Aldo Sohm

Chef sommelier at Le Bernardin



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Aldo Sohm

Aldo Sohm Photograph: Thomas Schauer

How did you first get into wine?
When I was 19 years old my father took me on a trip to Italy and we visited vineyards. It was then I was bitten by the bug and I decided I would pursue a career in wine and food.

How do you think wine—and the wine enthusiast—is changing in New York?
I think there is a new sense of open-mindedness—there is a wider selection of wines from every part of the world available on the market these days, and I think slowly but surely wine is becoming less intimidating and people seem to be having more fun with it.

For curious drinkers who are still intimated by a traditional wine list, what's the best way to discover new selections?
Read, taste and make your own opinions. Be open to discovering new things.

Do people order wine differently during a recession?
Guests are looking for great quality for their money. Some may tend to stick with familiar producers that they already trust. And recession or no, people still have occasions to celebrate.

What's the easiest way to spot a wine newb...
I actually particularly enjoy interacting with first-time wine drinkers. I try to make them feel welcome and comfortable. And then I have fun trying to help them find the right wine at the right price.

...and what is the most ridiculous thing a wanna-be aficionado has done to try to impress you?
I'm flattered if someone tries to impress me, but I never judge our guests, because it just doesn't coincide with my philosophy of not approaching wine with pretension.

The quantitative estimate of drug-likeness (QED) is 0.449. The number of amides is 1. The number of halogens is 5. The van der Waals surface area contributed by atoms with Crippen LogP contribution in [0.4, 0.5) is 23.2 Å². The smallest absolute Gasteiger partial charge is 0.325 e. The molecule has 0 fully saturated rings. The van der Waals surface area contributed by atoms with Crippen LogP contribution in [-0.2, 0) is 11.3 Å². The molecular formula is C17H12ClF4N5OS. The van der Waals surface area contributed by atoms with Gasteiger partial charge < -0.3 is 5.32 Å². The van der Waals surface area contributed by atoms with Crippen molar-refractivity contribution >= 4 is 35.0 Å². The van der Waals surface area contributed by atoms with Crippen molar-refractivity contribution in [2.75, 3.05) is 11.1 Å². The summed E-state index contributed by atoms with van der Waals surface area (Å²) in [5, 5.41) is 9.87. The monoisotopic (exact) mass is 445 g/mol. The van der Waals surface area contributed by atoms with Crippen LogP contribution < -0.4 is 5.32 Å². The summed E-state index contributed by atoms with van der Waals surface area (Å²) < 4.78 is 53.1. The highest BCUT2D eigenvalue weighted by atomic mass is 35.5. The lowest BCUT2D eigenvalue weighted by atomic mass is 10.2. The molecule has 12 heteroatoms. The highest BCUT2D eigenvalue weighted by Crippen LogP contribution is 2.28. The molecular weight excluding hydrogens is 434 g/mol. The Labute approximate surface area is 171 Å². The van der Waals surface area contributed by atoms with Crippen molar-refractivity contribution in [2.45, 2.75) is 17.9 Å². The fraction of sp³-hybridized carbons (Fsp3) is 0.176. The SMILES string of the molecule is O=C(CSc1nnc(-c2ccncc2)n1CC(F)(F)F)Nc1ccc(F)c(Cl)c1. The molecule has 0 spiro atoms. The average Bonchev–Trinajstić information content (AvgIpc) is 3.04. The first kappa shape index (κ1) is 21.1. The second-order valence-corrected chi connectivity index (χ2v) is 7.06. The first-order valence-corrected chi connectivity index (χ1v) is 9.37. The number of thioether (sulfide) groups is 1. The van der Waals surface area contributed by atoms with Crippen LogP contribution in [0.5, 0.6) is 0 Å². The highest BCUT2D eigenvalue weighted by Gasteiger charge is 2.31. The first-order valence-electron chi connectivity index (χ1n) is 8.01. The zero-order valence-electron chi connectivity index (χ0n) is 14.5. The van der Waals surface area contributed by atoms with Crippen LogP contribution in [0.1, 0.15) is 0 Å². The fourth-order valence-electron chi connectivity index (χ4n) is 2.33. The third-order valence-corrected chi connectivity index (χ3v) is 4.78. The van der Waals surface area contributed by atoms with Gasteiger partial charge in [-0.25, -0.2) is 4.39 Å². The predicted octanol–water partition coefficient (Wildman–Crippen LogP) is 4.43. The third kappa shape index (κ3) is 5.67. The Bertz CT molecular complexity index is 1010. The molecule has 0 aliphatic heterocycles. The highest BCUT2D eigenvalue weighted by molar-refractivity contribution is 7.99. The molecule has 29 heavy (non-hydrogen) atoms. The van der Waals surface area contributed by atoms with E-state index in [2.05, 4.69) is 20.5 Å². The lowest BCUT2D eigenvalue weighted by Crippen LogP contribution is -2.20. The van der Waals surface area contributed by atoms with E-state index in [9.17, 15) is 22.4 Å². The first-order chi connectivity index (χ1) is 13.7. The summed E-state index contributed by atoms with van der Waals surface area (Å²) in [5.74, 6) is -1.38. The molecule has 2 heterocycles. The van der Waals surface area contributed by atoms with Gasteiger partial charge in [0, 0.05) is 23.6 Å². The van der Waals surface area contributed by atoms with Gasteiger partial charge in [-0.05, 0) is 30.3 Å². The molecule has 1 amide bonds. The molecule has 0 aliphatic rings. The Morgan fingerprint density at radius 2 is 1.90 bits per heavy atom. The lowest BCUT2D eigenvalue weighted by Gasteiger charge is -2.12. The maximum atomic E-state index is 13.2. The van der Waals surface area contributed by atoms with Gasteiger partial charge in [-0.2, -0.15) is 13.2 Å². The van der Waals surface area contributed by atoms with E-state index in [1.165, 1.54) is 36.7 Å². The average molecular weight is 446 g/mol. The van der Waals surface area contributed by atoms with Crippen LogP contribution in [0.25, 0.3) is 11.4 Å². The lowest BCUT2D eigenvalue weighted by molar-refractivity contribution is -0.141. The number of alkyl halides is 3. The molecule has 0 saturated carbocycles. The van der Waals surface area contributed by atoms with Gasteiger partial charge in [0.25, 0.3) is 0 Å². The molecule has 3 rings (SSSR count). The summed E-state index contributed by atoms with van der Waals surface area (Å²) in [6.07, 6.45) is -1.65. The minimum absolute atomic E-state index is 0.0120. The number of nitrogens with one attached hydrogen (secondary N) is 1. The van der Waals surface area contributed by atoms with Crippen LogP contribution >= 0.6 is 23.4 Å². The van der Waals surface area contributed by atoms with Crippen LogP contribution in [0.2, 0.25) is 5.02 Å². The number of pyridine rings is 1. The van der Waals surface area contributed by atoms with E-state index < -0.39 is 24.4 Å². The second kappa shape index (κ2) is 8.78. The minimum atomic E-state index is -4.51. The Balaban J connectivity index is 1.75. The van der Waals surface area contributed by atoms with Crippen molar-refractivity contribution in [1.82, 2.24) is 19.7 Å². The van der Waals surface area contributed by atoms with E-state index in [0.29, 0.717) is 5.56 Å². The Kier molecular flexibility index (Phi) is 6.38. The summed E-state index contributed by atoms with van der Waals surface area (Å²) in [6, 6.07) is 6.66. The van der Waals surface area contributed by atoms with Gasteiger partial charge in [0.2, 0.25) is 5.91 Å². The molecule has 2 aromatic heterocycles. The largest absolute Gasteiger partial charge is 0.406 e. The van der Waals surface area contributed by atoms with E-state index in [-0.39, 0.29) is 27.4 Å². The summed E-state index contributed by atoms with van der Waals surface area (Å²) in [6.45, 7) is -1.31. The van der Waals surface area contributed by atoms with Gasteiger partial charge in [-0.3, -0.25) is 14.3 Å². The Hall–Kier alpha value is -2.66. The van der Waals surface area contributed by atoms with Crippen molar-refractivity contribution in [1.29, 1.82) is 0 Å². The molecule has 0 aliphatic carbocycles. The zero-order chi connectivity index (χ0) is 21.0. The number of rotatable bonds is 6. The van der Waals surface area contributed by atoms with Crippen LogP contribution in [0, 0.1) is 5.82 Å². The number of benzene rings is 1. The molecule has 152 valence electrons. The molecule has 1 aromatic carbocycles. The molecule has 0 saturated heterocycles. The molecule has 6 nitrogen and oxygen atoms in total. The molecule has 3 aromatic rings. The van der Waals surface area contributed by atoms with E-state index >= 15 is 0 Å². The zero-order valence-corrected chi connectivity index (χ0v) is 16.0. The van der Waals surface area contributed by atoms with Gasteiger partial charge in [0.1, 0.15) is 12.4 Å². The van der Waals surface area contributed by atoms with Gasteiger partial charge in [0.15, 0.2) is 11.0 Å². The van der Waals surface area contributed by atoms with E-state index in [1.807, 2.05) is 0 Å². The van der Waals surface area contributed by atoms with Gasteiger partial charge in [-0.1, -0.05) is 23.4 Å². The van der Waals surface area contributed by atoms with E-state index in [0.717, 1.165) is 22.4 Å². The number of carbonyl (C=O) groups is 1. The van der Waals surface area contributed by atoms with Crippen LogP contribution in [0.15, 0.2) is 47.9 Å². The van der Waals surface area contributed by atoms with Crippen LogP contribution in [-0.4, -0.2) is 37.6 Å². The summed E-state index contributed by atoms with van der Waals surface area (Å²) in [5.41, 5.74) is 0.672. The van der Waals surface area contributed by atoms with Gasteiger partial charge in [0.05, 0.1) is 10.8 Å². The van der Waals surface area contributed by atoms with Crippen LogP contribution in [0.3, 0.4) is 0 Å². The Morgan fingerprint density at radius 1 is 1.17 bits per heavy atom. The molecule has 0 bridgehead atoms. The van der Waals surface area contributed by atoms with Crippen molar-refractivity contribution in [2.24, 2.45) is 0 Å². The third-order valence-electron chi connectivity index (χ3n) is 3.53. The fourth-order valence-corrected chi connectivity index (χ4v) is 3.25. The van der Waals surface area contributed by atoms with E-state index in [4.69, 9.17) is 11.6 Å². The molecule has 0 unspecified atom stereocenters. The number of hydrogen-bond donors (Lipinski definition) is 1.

What have you seen around New York lately that's excited you as a wine drinker?
Paul Grieco's Summer of Riesling...I don't think there has ever before been a promotion of a single varietal across the entire industry with such success and enthusiasm. It's fantastic. It's exciting to see riesling getting attention, as I think it still tends to be underrated and often misunderstood.

What do you think is the next step in NYC's wine evolution?
Hopefully a liberation of the arcane liquor laws! There are limitations of purchasing from state to state, and sometimes this limits the selections I can bring into the restaurant, which can be stifling. Also, when you need to receive sample bottles from overseas it is a nightmare to get them through customs. You would be surprised what kinds of things you have to go through to get [bottles in]. The U.S. liquor laws haven't been updated since Prohibition and are a little bit out of date. It's time for some updates which would allow for more revenue to be generated in the industry.

We won't make you choose an all-time favorite wine, but what about something you've had recently that everyone needs to know about?
Riesling, Karthauserhof, Alte Reben Trocken 2009. Retails for around $35. This is a fantastic wine that I've had lately—dry and tasty, and so much wine for the price.

Other than Le Bernardin, what's your favorite place to drink wine in New York?
I love Terroir because of the mineral-driven and really interesting wines that they offer, and I also love Franny's in Brooklyn—their list is small but very creative.

How about a favorite wineshop?
Crush Wines & Spirits and Chambers Street. Crush has a really well-thought-out selection, with a nice emphasis on organics, little-known producers and back vintages. Chambers Street also has a wonderful selection of back vintages, especially from Burgundy and Germany.

Do you have a favorite autumn pairing?
A classic: oysters and champagne.

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